Performance and Economic Evaluation of Resin Wafer Electro-Deionization for Cooling Water Blowdown Desalination
Po-Chih Tseng ; Tse-Lun Chen ; and Pen-Chi Chiang
Abstracts:Sustainable water management is the critical issue in dealing with circular water economy and water scarcity, for further overcoming drought in the future. Industrial cooling tower systems consume about 70% of total fresh water use, especially in semiconductor industries of Taiwan. The development of high energy efficiency technology for cooling water blowdown reclamation can minimize the water and carbon footprint, which is beneficial to the environment and the economy. In this study, resin wafer electro-deionization (RW-EDI), utilizing immobilized conventional ion exchange resin in porous material to enhance ion mobility, was used to demonstrate the desalination of cooling water blowdown from an incineration plant in north Taiwan. With a feed total dissolved solids (TDS) concentration of 900 mg/L, RW-EDI exhibits an excellent performance; more than 99.75% of salts can be removed. The energy consumption was 0.26–0.49 kW · h/m3, with productivity increases from 9.1–15.9 L/(h m2) of the desalination process under various applied voltages. For economic evaluation of the RW-EDI process, the levelized cost of water was from 0.31 to 0.43 USD/m3, where the material costs were far greater than the operational energy cost. Briefly, it can be concluded from the results that the RW-EDI process is a crucial component in the portfolio of water supply options by providing impaired-water reclamation.
Geoenvironmental Characterization of Bauxite Residue Ameliorated with Different Amendments
Manas Chandan Mishra ; Narala Gangadhara Reddy ; and Bendadi Hanumantha Rao, M.ASCE
Abstracts:In bauxite residue (BR), the abatement and rebound of pH when ameliorated with different amendments have been reported as prime concerns. In addition, to the best of the authors’ knowledge, no research has focused on the characterization of BR during the decrease and rebound in pH, which happens over an extended period. This characterization is essential to convert posttreated residue into green construction materials and to affirm that it does not pose a threat to the environment. This study aimed to investigate two important points. The evaluation of the efficacy of commonly and widely employed conventional additives and mineral acids while mitigating the pH of the residue and its characterization included sedimentation and leaching with a change in pH. The uniqueness of this study lay in the exploration of the latter point and pH rebound for ≤180 days. Cement, gypsum (G), fly ash (FA), and ground granulated blast furnace slag (GGBS) as conventional additives, and nitric (HNO3) and hydrochloric acids (HCl) as mineral acids were selected to ameliorate BR. A significant pH rebound with time occurred from 6.59 to 9.51 and 7.54 to 9.78 when treated with 1M HCl and HNO3, which indicated the influence of the curing period and ameliorant on the alkalinity. Conventional additives, except for G, and their combinations proved ineffective when mitigating and maintaining pH within acceptable limits (i.e., 8.5). Settling analysis revealed accelerated particle settling at pH 4.5–7.0, which indicated implications for the safe disposal, washing, or slurry thickening of BR. The extensive leaching studies for potentially toxic elements (PTEs), which were further endorsed with a field case study, demonstrated that the amended residue was environmentally safe to be used as a construction material.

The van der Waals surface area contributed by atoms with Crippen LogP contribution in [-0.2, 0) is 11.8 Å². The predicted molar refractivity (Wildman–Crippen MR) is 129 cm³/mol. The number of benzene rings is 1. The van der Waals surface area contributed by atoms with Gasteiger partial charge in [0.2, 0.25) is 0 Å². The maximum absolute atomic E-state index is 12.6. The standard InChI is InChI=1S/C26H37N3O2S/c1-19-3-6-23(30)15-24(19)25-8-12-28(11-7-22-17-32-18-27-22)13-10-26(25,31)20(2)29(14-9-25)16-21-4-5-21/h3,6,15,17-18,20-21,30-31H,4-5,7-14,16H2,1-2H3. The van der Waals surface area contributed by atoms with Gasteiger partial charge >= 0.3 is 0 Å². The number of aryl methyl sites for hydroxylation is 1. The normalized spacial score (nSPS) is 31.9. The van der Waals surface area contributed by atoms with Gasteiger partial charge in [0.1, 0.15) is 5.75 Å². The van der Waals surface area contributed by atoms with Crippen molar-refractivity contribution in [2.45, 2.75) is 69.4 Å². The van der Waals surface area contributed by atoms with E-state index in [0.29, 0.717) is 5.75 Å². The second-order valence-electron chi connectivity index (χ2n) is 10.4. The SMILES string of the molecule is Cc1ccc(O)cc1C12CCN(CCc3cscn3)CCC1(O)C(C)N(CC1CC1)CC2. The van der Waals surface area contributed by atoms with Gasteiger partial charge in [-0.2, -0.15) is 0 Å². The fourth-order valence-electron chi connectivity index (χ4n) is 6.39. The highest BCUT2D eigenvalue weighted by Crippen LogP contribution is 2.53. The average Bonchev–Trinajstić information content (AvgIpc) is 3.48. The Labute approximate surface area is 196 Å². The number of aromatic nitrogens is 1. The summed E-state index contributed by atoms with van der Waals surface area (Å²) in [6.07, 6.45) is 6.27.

Construction and Demolition Waste as Valuable Resources for Geosynthetic-Encased Stone Columns
A. Anita ; S. Karthika ; and P. V. Divya, A.M.ASCE
Abstracts:In this study, the possible utilization of mixed construction and demolition waste (CDW) is evaluated for constructing geosynthetic-encased stone columns. A detailed geotechnical characterization is presented, including investigation of the physical, mechanical, and hydraulic properties of the CDW. Further, the performance of a group of 36 geosynthetic-encased stone columns (GECs) constructed using CDW (CDW-GECs) is investigated by 3D numerical modeling. Both the load-bearing ability and the settlement characteristics of the CDW-GECs showed similar performance to that of GECs made of natural crushed stone aggregates (CSA-GECs). Vertiсаl stresses imparted to the CDW-GEC were 3 times the tоtаl vertiсаl stresses imparted tо the surrоunding sоil, resulting in a stress concentration ratio of 3. This is due to the better stiffness оf the CDW-GECs compared with the surrounding soil and soil arching effect. The CDW-GECs helped in dissipating excess hydrostatic pressure developed in the clay by acting as a vertical drain. Around 65% of the total settlement happened during construction itself. Maximum hoop tension in geosynthetic encasement of the CDW-GECs was developed at a depth of 2.5 times the diameter of the column and was 15 kN/m. The maximum value of hoop tension decreases as the distance of the stone column from the center of the embankment increases. Tension mobilized in the basal geogrid was in agreement with the differential settlement pattern with a maximum value near to the center of the embankment, which is found to be 23 kN/m. The present study indicates that CDW can be considered as a sustainable and valuable resource for the construction of geosynthetic-encased stone columns.